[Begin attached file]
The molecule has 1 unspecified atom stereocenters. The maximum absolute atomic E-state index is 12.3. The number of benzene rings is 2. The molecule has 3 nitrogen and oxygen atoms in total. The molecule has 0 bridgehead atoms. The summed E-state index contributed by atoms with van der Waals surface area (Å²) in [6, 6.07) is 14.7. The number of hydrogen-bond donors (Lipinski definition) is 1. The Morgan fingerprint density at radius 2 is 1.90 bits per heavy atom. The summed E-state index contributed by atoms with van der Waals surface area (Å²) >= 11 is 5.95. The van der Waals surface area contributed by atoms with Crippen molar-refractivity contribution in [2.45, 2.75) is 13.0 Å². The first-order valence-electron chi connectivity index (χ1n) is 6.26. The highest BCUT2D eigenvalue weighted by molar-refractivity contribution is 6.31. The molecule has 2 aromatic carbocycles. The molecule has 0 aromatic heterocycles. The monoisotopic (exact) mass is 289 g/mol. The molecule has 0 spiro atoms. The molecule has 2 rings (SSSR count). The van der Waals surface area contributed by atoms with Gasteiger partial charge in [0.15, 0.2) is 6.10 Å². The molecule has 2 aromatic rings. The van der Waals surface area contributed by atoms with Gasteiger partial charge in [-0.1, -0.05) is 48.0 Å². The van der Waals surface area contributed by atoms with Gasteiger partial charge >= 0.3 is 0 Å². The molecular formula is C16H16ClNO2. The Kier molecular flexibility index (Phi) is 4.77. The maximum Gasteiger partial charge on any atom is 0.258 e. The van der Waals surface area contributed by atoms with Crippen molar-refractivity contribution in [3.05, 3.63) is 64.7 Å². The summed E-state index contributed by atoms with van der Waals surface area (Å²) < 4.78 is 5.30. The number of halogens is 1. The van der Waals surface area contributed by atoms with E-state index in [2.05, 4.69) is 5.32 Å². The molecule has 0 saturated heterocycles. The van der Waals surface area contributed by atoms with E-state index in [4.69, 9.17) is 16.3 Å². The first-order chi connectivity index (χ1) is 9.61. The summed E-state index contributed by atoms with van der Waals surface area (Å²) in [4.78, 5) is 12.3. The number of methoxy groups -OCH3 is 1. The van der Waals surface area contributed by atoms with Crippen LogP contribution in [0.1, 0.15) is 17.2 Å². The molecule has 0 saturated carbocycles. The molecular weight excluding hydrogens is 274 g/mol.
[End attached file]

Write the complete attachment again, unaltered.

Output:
The molecule has 1 unspecified atom stereocenters. The maximum absolute atomic E-state index is 12.3. The number of benzene rings is 2. The molecule has 3 nitrogen and oxygen atoms in total. The molecule has 0 bridgehead atoms. The summed E-state index contributed by atoms with van der Waals surface area (Å²) in [6, 6.07) is 14.7. The number of hydrogen-bond donors (Lipinski definition) is 1. The Morgan fingerprint density at radius 2 is 1.90 bits per heavy atom. The summed E-state index contributed by atoms with van der Waals surface area (Å²) >= 11 is 5.95. The van der Waals surface area contributed by atoms with Crippen molar-refractivity contribution in [2.45, 2.75) is 13.0 Å². The first-order valence-electron chi connectivity index (χ1n) is 6.26. The highest BCUT2D eigenvalue weighted by molar-refractivity contribution is 6.31. The molecule has 2 aromatic carbocycles. The molecule has 0 aromatic heterocycles. The monoisotopic (exact) mass is 289 g/mol. The molecule has 0 spiro atoms. The molecule has 2 rings (SSSR count). The van der Waals surface area contributed by atoms with Gasteiger partial charge in [0.15, 0.2) is 6.10 Å². The molecule has 2 aromatic rings. The van der Waals surface area contributed by atoms with Gasteiger partial charge in [-0.1, -0.05) is 48.0 Å². The van der Waals surface area contributed by atoms with Gasteiger partial charge >= 0.3 is 0 Å². The molecular formula is C16H16ClNO2. The Kier molecular flexibility index (Phi) is 4.77. The maximum Gasteiger partial charge on any atom is 0.258 e. The van der Waals surface area contributed by atoms with Crippen molar-refractivity contribution in [3.05, 3.63) is 64.7 Å². The summed E-state index contributed by atoms with van der Waals surface area (Å²) < 4.78 is 5.30. The number of halogens is 1. The van der Waals surface area contributed by atoms with E-state index in [2.05, 4.69) is 5.32 Å². The molecule has 0 saturated heterocycles. The van der Waals surface area contributed by atoms with E-state index in [4.69, 9.17) is 16.3 Å². The first-order chi connectivity index (χ1) is 9.61. The summed E-state index contributed by atoms with van der Waals surface area (Å²) in [4.78, 5) is 12.3. The number of methoxy groups -OCH3 is 1. The van der Waals surface area contributed by atoms with Crippen LogP contribution in [0.1, 0.15) is 17.2 Å². The molecule has 0 saturated carbocycles. The molecular weight excluding hydrogens is 274 g/mol.